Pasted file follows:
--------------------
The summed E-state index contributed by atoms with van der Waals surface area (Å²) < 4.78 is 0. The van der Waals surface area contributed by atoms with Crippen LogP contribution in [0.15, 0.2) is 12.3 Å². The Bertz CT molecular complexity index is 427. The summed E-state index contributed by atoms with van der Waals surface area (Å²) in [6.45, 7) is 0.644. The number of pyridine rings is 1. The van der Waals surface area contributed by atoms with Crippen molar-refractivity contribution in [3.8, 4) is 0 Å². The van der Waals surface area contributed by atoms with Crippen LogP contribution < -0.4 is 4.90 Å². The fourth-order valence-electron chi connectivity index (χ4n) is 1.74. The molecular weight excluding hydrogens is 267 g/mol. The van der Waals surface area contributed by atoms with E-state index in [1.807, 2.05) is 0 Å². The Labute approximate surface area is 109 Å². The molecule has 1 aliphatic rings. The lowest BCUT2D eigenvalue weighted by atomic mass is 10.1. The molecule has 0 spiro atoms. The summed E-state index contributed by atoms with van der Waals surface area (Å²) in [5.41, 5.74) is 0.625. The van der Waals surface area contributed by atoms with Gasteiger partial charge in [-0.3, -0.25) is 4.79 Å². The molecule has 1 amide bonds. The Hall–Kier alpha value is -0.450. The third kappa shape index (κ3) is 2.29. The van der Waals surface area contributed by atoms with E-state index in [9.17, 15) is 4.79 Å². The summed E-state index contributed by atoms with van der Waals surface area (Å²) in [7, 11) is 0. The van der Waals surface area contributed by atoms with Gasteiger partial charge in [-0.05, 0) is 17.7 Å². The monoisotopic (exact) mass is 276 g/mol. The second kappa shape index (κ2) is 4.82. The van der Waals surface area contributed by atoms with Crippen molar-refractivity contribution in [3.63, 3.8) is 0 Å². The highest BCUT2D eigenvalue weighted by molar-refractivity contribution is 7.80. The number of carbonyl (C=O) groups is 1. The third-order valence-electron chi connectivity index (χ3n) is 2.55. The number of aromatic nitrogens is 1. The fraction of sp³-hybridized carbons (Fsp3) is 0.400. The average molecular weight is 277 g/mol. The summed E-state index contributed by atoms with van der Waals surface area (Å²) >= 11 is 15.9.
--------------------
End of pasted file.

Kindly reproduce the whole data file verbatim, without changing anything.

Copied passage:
The summed E-state index contributed by atoms with van der Waals surface area (Å²) < 4.78 is 0. The van der Waals surface area contributed by atoms with Crippen LogP contribution in [0.15, 0.2) is 12.3 Å². The Bertz CT molecular complexity index is 427. The summed E-state index contributed by atoms with van der Waals surface area (Å²) in [6.45, 7) is 0.644. The number of pyridine rings is 1. The van der Waals surface area contributed by atoms with Crippen molar-refractivity contribution in [3.8, 4) is 0 Å². The van der Waals surface area contributed by atoms with Crippen LogP contribution < -0.4 is 4.90 Å². The fourth-order valence-electron chi connectivity index (χ4n) is 1.74. The molecular weight excluding hydrogens is 267 g/mol. The van der Waals surface area contributed by atoms with E-state index in [1.807, 2.05) is 0 Å². The Labute approximate surface area is 109 Å². The molecule has 1 aliphatic rings. The lowest BCUT2D eigenvalue weighted by atomic mass is 10.1. The molecule has 0 spiro atoms. The summed E-state index contributed by atoms with van der Waals surface area (Å²) in [5.41, 5.74) is 0.625. The van der Waals surface area contributed by atoms with Gasteiger partial charge in [-0.3, -0.25) is 4.79 Å². The molecule has 1 amide bonds. The Hall–Kier alpha value is -0.450. The third kappa shape index (κ3) is 2.29. The van der Waals surface area contributed by atoms with E-state index in [9.17, 15) is 4.79 Å². The summed E-state index contributed by atoms with van der Waals surface area (Å²) in [7, 11) is 0. The van der Waals surface area contributed by atoms with Gasteiger partial charge in [-0.05, 0) is 17.7 Å². The monoisotopic (exact) mass is 276 g/mol. The second kappa shape index (κ2) is 4.82. The van der Waals surface area contributed by atoms with Crippen molar-refractivity contribution in [3.63, 3.8) is 0 Å². The highest BCUT2D eigenvalue weighted by molar-refractivity contribution is 7.80. The number of carbonyl (C=O) groups is 1. The third-order valence-electron chi connectivity index (χ3n) is 2.55. The number of aromatic nitrogens is 1. The fraction of sp³-hybridized carbons (Fsp3) is 0.400. The average molecular weight is 277 g/mol. The summed E-state index contributed by atoms with van der Waals surface area (Å²) >= 11 is 15.9.